Sure-cures for medical problems, whether chronic or
terminal, drain millions of dollars from consumers’ wallets each year. They
also keep thousands of consumers from seeking evidence-based remedies for
treatable medical conditions.
TV infomercials, unsolicited emails and magazines, internet,
newspaper and radio advertisements often make fabulous claims, use
official-sounding titles and showcase testimonials from enthusiastic customers.
Today’s snake oil sellers try to convince you they have
discovered new solutions to age-old problems. They use national advertising
campaigns to deceptively sell “miracles” they cannot produce – potions and
products for health, beauty, vitality and happiness.
Spotting a scam
Take caution if looking to buy a health-related product that
is being promoted by one of the following sales pitches:
promoter use testimonials that sound too good to be true?
ad promise “a quick and easy cure?”
promoter use key words such as “miraculous,” “exclusive,” “secret,” or
product said to contain mysterious and exotic ingredients from far-away places?
product advertised as available from only one source requiring payment in
product advertised as effective for a wide range of ailments or for undiagnosed
ad include an endorsement from a celebrity without any expertise?
promoter suggest that doctors or the government are conspiring to keep an
effective cure out of your hands?
When evaluating an offer, do not rely on promises of a
“money-back guarantee.” Be aware that many fly-by-night operators will never be
there to respond to a refund request.
Be wary of “free” trial offers. The trial period will often
be far too short for you to determine whether the product makes a difference,
and the promoter will probably stick you with an excessive, nonrefundable
charge for shipping and handling. It may be difficult to cancel your trial, and
you may even be responsible for additional “refill” shipments of the product if
you do not, or cannot, cancel on time. Also beware of negative option which is
where the company continues to send you the product and you are responsible to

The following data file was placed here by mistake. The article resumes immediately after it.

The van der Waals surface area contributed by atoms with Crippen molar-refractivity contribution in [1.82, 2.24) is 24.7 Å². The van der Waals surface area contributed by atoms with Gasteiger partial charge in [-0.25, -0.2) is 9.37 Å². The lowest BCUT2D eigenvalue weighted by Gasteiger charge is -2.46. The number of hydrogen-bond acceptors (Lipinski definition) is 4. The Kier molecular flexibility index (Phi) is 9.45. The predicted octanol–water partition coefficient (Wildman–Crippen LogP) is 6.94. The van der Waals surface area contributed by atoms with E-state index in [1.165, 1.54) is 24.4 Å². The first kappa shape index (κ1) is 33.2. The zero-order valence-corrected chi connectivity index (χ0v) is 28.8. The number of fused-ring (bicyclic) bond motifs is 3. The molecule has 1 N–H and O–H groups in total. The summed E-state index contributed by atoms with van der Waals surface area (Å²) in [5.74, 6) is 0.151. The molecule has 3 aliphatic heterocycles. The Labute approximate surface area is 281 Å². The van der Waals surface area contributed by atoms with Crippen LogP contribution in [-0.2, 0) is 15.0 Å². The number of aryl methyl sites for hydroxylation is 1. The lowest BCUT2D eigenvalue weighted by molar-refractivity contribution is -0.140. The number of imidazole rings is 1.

pay until you contact the company to terminate the order.
Protect your health and your pocketbook by taking the
trust your health to a salesperson, ad or TV infomercial. Take the time to find
a credentialed primary health care provider that you can trust to give you
sound medical advice.
believe claims that a “secret” or “miracle drug” will work wonders on a wide
variety of ailments.
buy medical devices, bracelets or other products without first consulting your
doctor or other appropriate health professional.
skeptical of claims of immediate, dramatic weight loss or recaptured youth or
buy any product based on the seller’s claim that the purchase will be covered
by Medicare or other insurance.
Always discuss your medical problems with your primary
health care provider. If you cannot get the information or help you need, you
should try to find a new provider before looking to advertisements for cures.
Why health fraud schemes work
Health fraud, or quackery, is a practice that sells false
hope. It preys on persons who are suffering from diseases that may have no
complete medical cures, such as arthritis, multiple sclerosis, and certain
forms of cancer.
Wishful thinkers who want shortcuts to weight loss or
improvements to personal appearance are also vulnerable to this form of fraud.
Medical quacks profit when they convince people that their products are an easy
path to better health and personal attractiveness.
At best, “miracle cures” are a financial rip off. At worst,
quackery endangers health and postpones relief by diverting people from seeking
proper medical diagnoses and treatment of serious illnesses.
The bogus products themselves can even cause health
problems. Many of these products have been pulled from store shelves in recent
years because they were found to contain illegal drug ingredients that had not
been tested or approved by the federal Food & Drug Administration. These
drugs may not be effective or safe.
When you have a question about the value of a product you
have seen advertised, you should first take a healthy dose of skepticism and
then ask your primary health care provider.